National Science Foundation (NSF)
Researchers who were supported by the National Science Foundation (NSF) and who used NSF-sponsored facilities made a number of advances in astronomy and space physics during FY 1995. Observations from the Very Long Baseline Array provided observational proof of the existence of a black hole in the center of the galaxy NGC 4258. Scientists using observations from the Kitt Peak National Observatory analyzed the shape and age of the Galactic Halo (an enigmatic distribution of older stars that appears key to understanding the formation of our galaxy), concluding that the formation of the Milky Way may have been the product of both the collapse of a protogalaxy and the capture and shredding of neighboring dwarf galaxies. Observations from the Cerro-Tololo Inter-American Observatory provided for an improved understanding of the origins of the Magellanic Stream (a large filament of neutral hydrogen gas from the Milky Way's radio emission that originates at the Small Magellanic Cloud, a Milky Way satellite dwarf galaxy, and extends almost one-third of the way around the sky). Researchers at the National Solar Observatory's Vacuum Tower Telescope used a new observational technique that produced special time-series images to analyze the transport of energy along the margins of hot bubbles of gas that rise as convective cells to the Sun's surface.
The enhancement of Antarctic facilities also fostered astronomy and space physics research. Wintertime astrophysical observations made by the South Pole InfraRed Explorer telescope indicated that the sky at the South Pole is much darker than at any other site previously surveyed. An additional Automatic Geophysical Observatory was deployed during FY 1995. NASA and NSF continued their joint program of long-duration ballooning in Antarctica, with payloads taking measurements to study the composition of heavy cosmic particles and the presence of high-energy gamma rays.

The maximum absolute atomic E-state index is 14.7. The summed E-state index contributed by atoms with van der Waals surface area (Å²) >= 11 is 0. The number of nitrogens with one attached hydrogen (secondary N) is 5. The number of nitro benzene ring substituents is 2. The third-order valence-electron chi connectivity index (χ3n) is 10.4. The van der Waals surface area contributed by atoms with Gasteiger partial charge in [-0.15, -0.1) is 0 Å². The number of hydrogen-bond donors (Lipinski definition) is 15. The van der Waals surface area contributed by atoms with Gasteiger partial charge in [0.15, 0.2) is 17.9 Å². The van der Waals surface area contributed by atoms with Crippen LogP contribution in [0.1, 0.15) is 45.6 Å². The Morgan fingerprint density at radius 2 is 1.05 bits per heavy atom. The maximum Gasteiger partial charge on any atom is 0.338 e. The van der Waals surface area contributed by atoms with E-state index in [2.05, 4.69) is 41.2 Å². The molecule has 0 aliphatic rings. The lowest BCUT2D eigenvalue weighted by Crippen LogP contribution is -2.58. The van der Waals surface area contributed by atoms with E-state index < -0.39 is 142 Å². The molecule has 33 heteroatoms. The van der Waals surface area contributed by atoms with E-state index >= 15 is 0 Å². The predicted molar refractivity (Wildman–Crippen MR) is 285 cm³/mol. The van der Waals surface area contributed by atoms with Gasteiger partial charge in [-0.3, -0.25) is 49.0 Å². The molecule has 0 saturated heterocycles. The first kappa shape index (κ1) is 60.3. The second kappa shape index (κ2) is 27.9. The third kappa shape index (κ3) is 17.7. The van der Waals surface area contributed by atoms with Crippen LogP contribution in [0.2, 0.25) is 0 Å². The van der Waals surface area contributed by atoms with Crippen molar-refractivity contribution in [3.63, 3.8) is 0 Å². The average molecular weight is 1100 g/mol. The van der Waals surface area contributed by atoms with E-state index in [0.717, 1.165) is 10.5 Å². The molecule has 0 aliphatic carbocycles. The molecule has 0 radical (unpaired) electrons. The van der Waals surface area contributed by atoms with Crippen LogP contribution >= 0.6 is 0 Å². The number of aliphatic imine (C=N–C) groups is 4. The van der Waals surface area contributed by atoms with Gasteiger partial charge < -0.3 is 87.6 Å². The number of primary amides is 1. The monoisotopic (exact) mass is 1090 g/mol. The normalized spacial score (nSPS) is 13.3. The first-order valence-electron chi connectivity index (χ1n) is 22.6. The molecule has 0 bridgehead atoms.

Upper atmospheric research supported by NSF during FY 1995 included a set of coordinated campaigns that used lidar, radar, and all-sky optical imagery to obtain signatures of "breaking" gravity waves at mesopause altitudes. A Magnetospheric Specification and Forecast Model that provides short-term forecasts of particle fluxes associated with geomagnetic activity was refined, and a campaign mounted near the magnetic equator in South America contributed critical information about the physical processes that control the onset of equatorial scintillations.
NSF also supported the April 3, 1995, launch and operation as well as a proof-of-concept GPS-Metereological (GPS-MET) experiment of the low-orbit Microlab 1 satellite, which receives signals from the constellation of GPS satellites. Initial interpretation of measurements taken by GPS-MET instruments when compared with conventional measurements indicated that temperature profiles between 5 and 40 kilometers are excellent. NSF scientists planned to make further refinements to improve the reliability of temperature measurements at other altitudes and the measurement of water vapor.
In the area of technology transfer, NSF-sponsored scientists formed a collaboration with cancer researchers to adapt astronomical computer software for use in detecting breast cancer in mammograms. Positive results from initial work on this project heightened prospects that the products of astronomical research can be adapted for other life-saving medical purposes.
Curator: Lillian Gipson|
Last Updated: September 5, 1996
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